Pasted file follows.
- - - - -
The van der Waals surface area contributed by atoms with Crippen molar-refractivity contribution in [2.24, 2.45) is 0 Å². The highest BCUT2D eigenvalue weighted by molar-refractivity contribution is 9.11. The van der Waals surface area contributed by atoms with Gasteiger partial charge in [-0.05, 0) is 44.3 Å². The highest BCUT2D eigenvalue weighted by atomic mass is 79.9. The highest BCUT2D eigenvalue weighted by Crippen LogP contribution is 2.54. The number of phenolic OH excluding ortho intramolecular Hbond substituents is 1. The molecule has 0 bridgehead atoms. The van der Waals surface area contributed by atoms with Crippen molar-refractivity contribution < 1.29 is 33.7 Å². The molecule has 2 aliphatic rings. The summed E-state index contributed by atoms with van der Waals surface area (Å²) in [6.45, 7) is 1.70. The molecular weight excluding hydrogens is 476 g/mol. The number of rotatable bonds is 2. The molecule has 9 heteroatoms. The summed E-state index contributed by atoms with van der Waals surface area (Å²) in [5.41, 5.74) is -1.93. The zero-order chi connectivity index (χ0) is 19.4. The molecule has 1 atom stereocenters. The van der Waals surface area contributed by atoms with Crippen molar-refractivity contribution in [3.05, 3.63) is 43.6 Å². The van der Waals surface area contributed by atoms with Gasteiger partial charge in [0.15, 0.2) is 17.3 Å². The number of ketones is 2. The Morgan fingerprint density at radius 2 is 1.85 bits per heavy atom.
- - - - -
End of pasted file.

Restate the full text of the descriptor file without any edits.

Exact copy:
The van der Waals surface area contributed by atoms with Crippen molar-refractivity contribution in [2.24, 2.45) is 0 Å². The highest BCUT2D eigenvalue weighted by molar-refractivity contribution is 9.11. The van der Waals surface area contributed by atoms with Gasteiger partial charge in [-0.05, 0) is 44.3 Å². The highest BCUT2D eigenvalue weighted by atomic mass is 79.9. The highest BCUT2D eigenvalue weighted by Crippen LogP contribution is 2.54. The number of phenolic OH excluding ortho intramolecular Hbond substituents is 1. The molecule has 0 bridgehead atoms. The van der Waals surface area contributed by atoms with Crippen molar-refractivity contribution < 1.29 is 33.7 Å². The molecule has 2 aliphatic rings. The summed E-state index contributed by atoms with van der Waals surface area (Å²) in [6.45, 7) is 1.70. The molecular weight excluding hydrogens is 476 g/mol. The number of rotatable bonds is 2. The molecule has 9 heteroatoms. The summed E-state index contributed by atoms with van der Waals surface area (Å²) in [5.41, 5.74) is -1.93. The zero-order chi connectivity index (χ0) is 19.4. The molecule has 1 atom stereocenters. The van der Waals surface area contributed by atoms with Crippen molar-refractivity contribution in [3.05, 3.63) is 43.6 Å². The van der Waals surface area contributed by atoms with Gasteiger partial charge in [0.15, 0.2) is 17.3 Å². The number of ketones is 2. The Morgan fingerprint density at radius 2 is 1.85 bits per heavy atom.